The economics of disability and disability policy
In: Handbook of Health Economics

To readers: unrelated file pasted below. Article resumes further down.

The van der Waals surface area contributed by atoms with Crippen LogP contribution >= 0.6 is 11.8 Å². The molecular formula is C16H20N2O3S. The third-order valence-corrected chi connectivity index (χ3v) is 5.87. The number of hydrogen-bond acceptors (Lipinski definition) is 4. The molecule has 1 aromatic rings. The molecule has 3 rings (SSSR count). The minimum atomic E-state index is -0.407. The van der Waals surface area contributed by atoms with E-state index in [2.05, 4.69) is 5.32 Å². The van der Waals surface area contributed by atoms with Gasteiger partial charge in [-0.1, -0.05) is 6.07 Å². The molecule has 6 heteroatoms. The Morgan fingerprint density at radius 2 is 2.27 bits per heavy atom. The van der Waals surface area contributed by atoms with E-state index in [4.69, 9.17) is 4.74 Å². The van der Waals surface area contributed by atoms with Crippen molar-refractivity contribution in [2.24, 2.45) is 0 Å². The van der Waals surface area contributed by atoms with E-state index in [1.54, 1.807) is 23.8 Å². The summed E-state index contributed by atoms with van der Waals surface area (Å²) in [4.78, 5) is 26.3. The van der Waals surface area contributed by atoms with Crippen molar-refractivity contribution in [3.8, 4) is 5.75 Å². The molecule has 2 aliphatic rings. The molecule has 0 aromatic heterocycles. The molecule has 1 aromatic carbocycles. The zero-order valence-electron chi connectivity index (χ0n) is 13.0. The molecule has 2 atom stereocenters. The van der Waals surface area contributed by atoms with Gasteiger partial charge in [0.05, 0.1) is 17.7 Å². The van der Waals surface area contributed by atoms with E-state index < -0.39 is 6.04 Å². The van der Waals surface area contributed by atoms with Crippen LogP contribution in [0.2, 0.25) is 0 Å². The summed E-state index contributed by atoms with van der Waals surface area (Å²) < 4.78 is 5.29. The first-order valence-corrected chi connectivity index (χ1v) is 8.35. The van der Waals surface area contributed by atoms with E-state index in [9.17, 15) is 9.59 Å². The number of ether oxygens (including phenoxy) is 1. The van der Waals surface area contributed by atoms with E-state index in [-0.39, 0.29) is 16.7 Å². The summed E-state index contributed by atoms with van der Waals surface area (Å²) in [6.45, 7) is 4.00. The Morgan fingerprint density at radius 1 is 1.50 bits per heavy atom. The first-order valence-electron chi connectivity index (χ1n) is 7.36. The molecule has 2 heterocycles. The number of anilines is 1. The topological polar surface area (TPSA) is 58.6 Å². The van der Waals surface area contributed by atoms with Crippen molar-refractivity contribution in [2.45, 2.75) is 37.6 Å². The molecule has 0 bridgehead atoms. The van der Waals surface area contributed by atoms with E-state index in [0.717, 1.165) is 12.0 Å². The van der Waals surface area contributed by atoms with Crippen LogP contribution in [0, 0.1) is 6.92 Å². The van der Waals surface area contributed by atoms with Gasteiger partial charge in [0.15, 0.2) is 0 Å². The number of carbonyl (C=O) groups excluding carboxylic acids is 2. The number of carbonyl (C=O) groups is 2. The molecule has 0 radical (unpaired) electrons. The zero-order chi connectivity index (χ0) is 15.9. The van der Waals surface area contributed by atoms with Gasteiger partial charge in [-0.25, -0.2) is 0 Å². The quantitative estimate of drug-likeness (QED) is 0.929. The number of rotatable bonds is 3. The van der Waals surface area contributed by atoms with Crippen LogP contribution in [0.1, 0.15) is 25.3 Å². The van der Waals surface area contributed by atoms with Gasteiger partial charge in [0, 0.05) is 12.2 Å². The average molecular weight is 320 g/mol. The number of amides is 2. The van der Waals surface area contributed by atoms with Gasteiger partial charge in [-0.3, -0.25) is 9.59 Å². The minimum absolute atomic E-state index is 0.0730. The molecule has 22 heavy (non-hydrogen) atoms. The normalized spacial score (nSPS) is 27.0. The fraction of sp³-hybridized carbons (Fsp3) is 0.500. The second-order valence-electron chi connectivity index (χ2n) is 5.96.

We discuss and critique the main lines of economic research that address the economic status and behavior of the working-age population of people with disabilities. We define this population as those with physical or mental limitations that impede their daily activities or their productivity on the job. Using this definition, we assess the prevalence, trend, and composition of the population of disabled working-aged people in the United States and other Western societies, and document the extent of market work among this population. Such market work contributes to the economic well-being of the working-age disabled, but for most of them, income from public transfers and from the earnings of other household members are crucial in determining the level of family economic well-being. Relative to the nondisabled, those with disabilities have substantially lower levels of economic well-being in spite of public income support programs. While public income support is important in sustaining the level of well-being of the disabled, these policies also have serious incentive effects, especially labor supply disincentives. We document these incentive effects in US policy, and review the research studies that estimate the response of disabled people to these incentives. In addition to income support policy, we also describe public policy toward disabled people associated with antidiscrimination legislation, rehabilitation and training programs, income support for poor disabled children, and public regulations and financial support for special education in schools. We conclude by comparing US disability policy with that in other Western industrialized countries and identifying research issues that are relevant to all societies with advanced policies toward working-age people with disabilities.
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